Holidays Music

The Black Country

Surprise! I’m back and ready to reveal all… within reason.

I’ve just returned from a wonderful and intensive tour of Ethiopia, which means: the black people. It’s an amazing country, full of archaeology and history, volcanoes and lava, camels, donkeys and birds of many sorts, religion and tribes, music, dancing, paintings and much more. Although we were busy every single day of the nineteen, I’m sure there’s plenty we didn’t see. In fact, there were two things we expected to see and didn’t. More about that later.


This is the notebook (given to me by my friend, Marallyn) in which I recorded activities, impressions, etc. Some of my scribblings are legible, I think. Some of them can probably only be deciphered by me. They were written while bouncing around in a jeep in the Dannakil Desert.


There’s even some music.


I plan to find a way of using it all – after writing everything else I have planned. In the meantime, when we’ve sorted out the photos, I’ll post some of them here.

What didn’t we see? The lava at Erta Ale as shown on YouTube. That’s because there was an eruption on the day we visited. (The previous eruption, we were told, was in 2005, although Wikipedia says 2009.) We climbed all the way up, but weren’t allowed to get near enough to see bubbling lava, although we watched the eruption from afar. We also weren’t allowed to sleep at the top, as planned, and had to walk down again the same night. We were lucky, though, because groups arriving after us weren’t allowed up there at all.

We also didn’t see a regular ceremony that includes bull jumping (that doesn’t harm animals, we were told) and dancing. The ceremony didn’t take place that week.

But the trip was amazing and I’ll definitely write more about it. Stay tuned…


My Desert Island Discs

“So, Miriam Drori,” says Kirsty Young and I’m thinking: why isn’t Roy Plomley here? because his is the name I associate with this radio programme. “As a lover of music, you must have had a hard time choosing just eight pieces.”

“I certainly did,” I answer confidently, because of course this is all made up, so I might as well make myself and my communication abilities up, too.

“How did you narrow your choices down to just eight?”

“I chose pieces connected to my life,” I say, because it’s what they all say and it happens to be true. Turntable-floating-view

I continue to answer Kirsty’s questions with ease and to explain why I chose these particular pieces of music.

  • Ledavid mizmor… (the prayer): The synagogue played an important part in my childhood, and my father often led the services there. I particularly remember this tune, for a prayer that is said only on special occasions. Most of the members of the congregation didn’t know the tune and so my father’s beautiful tenor voice easily rose over the rest. (I listened to several Youtube videos but couldn’t find the tune I know.)
  • Ma Nishtana: The seder night – the first night of the festival of Passover – was a specially fun time in our family. I enjoyed my moment of fame with this song, traditionally sung by the youngest person present. I was always the youngest.

  • Beatles – Here Comes the Sun: I grew up with the Beatles. I had to include them in my list. So I chose one that’s lively and good to dance to. I expect I’ll do plenty of dancing on the desert island.
  • Bach’s Double Violin Concerto: This is one of the pieces I studied at school, and it’s one that I love.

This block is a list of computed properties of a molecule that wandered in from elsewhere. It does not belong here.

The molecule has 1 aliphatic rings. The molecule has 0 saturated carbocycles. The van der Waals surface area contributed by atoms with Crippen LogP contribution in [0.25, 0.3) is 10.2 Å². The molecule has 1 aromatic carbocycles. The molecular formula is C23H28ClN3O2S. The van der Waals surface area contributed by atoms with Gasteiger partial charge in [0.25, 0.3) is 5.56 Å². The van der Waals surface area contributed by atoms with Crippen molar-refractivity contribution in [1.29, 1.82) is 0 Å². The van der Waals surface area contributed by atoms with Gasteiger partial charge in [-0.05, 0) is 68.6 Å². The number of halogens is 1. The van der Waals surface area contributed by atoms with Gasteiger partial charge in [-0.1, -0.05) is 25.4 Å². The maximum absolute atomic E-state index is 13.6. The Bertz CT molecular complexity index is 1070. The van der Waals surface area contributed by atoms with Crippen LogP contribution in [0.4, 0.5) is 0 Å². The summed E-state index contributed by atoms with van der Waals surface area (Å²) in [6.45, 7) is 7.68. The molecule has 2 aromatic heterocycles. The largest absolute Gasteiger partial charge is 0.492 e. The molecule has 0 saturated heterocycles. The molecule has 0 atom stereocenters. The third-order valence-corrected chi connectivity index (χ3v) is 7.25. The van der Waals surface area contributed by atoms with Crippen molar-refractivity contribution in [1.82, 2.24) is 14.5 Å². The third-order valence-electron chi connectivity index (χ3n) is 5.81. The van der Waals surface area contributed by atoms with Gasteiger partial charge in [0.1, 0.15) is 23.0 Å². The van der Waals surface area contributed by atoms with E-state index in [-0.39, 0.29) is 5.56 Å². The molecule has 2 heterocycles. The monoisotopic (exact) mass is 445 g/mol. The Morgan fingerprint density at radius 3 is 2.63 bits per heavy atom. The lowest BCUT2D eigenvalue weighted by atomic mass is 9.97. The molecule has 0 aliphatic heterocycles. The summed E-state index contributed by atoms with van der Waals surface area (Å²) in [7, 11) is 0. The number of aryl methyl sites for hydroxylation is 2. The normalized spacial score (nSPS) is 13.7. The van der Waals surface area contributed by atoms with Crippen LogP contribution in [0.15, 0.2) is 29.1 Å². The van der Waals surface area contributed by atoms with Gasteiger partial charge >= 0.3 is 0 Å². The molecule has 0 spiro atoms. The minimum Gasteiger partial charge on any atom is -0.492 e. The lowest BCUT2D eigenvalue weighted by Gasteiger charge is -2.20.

• Paul Simon – Something So Right: I’ve always felt this song is about me. “They got a wall in China. It’s a thousand miles long. To keep out the foreigners they made it strong. And I got a wall around me that you can’t even see. It took a little time to get next to me.”
  • Rolling Stones – Brown Sugar: At university, this was the song I loved dancing to the most. I had no idea what it was about; I just loved it.
  • Back Street Boys – I Want It That Way: My daughter was just six when this song was popular. But she heard it a lot because her big brother liked to play it. So she learned it – words and all. No wonder she became a singer!
  • Vatikach Miriam: I had to include a song from the many I’ve danced to at Israeli folk dancing sessions. And why not one that’s lively and includes my name!

“Thank you, Miriam Drori, for letting us hear your Desert Island Discs.”

“Thank you for inviting me,” I reply. “I’ve enjoyed it immensely.”


Author of the Day

Stella Hervey Birrell knows about being concise and keeping to rules. All the posts on her blog are exactly 140 words long. She also draws simple pictures to accompany the posts. When I submitted a guest post for her blog, I managed the first but not the second, and was delighted with Stella’s rendering of Neither Here Nor There. Stella writes women’s fiction and is the author of How Many Wrongs make a Mr Right? – a novel I enjoyed and recommend.


Musical Surprise

Was it coincidence or fate? On Sunday, I came across several references to music.

  • Bracha Bogot shared:



  • And I wondered which pieces of music could become my ear worm. A different one each day, I think. And then I returned to a question I’ve been wondering for some time. Which eight pieces of music would I take if I were to be marooned on a desert island? I often wonder that when I listen to BBC Radio 4’s, Desert Island Discs… not that I expect to ever be invited onto the programme. I haven’t come up with a list yet, but it would be an interesting exercise for another post.
  • I also thought about music in my novels. There is one – probably the next to be completed – that contains quite a lot of references to classical music. I would love to see that one in print, and not just because of the music.


Author of the Day

Kathy Sharp writes not-quite-real fiction in the Larus Trilogy of novels. She also writes excellent short stories that appear on her Goodreads blog. And she writes song lyrics.